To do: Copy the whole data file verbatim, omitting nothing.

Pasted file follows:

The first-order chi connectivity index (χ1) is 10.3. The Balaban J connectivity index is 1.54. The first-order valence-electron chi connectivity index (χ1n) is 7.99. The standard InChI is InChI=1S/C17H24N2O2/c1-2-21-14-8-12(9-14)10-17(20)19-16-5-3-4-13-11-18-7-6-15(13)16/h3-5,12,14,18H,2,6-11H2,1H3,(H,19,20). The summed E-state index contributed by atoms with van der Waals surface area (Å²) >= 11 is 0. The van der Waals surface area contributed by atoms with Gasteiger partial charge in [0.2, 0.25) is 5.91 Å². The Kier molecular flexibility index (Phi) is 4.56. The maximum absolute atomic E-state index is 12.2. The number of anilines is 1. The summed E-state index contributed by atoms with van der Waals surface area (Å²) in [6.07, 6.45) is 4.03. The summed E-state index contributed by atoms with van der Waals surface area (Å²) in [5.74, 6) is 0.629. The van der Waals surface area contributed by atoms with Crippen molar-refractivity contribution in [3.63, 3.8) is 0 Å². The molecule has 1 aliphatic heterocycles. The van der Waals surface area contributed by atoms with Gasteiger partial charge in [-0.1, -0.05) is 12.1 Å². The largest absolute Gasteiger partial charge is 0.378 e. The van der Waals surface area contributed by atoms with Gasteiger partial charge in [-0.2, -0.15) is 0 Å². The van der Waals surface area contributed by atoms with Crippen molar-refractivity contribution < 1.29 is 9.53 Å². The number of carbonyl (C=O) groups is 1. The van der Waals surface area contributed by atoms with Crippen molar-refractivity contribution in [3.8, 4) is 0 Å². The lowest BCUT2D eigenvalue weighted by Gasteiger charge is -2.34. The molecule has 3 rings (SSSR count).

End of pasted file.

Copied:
The first-order chi connectivity index (χ1) is 10.3. The Balaban J connectivity index is 1.54. The first-order valence-electron chi connectivity index (χ1n) is 7.99. The standard InChI is InChI=1S/C17H24N2O2/c1-2-21-14-8-12(9-14)10-17(20)19-16-5-3-4-13-11-18-7-6-15(13)16/h3-5,12,14,18H,2,6-11H2,1H3,(H,19,20). The summed E-state index contributed by atoms with van der Waals surface area (Å²) >= 11 is 0. The van der Waals surface area contributed by atoms with Gasteiger partial charge in [0.2, 0.25) is 5.91 Å². The Kier molecular flexibility index (Phi) is 4.56. The maximum absolute atomic E-state index is 12.2. The number of anilines is 1. The summed E-state index contributed by atoms with van der Waals surface area (Å²) in [6.07, 6.45) is 4.03. The summed E-state index contributed by atoms with van der Waals surface area (Å²) in [5.74, 6) is 0.629. The van der Waals surface area contributed by atoms with Crippen molar-refractivity contribution in [3.63, 3.8) is 0 Å². The molecule has 1 aliphatic heterocycles. The van der Waals surface area contributed by atoms with Gasteiger partial charge in [-0.1, -0.05) is 12.1 Å². The largest absolute Gasteiger partial charge is 0.378 e. The van der Waals surface area contributed by atoms with Gasteiger partial charge in [-0.2, -0.15) is 0 Å². The van der Waals surface area contributed by atoms with Crippen molar-refractivity contribution < 1.29 is 9.53 Å². The number of carbonyl (C=O) groups is 1. The van der Waals surface area contributed by atoms with Crippen molar-refractivity contribution in [3.8, 4) is 0 Å². The lowest BCUT2D eigenvalue weighted by Gasteiger charge is -2.34. The molecule has 3 rings (SSSR count).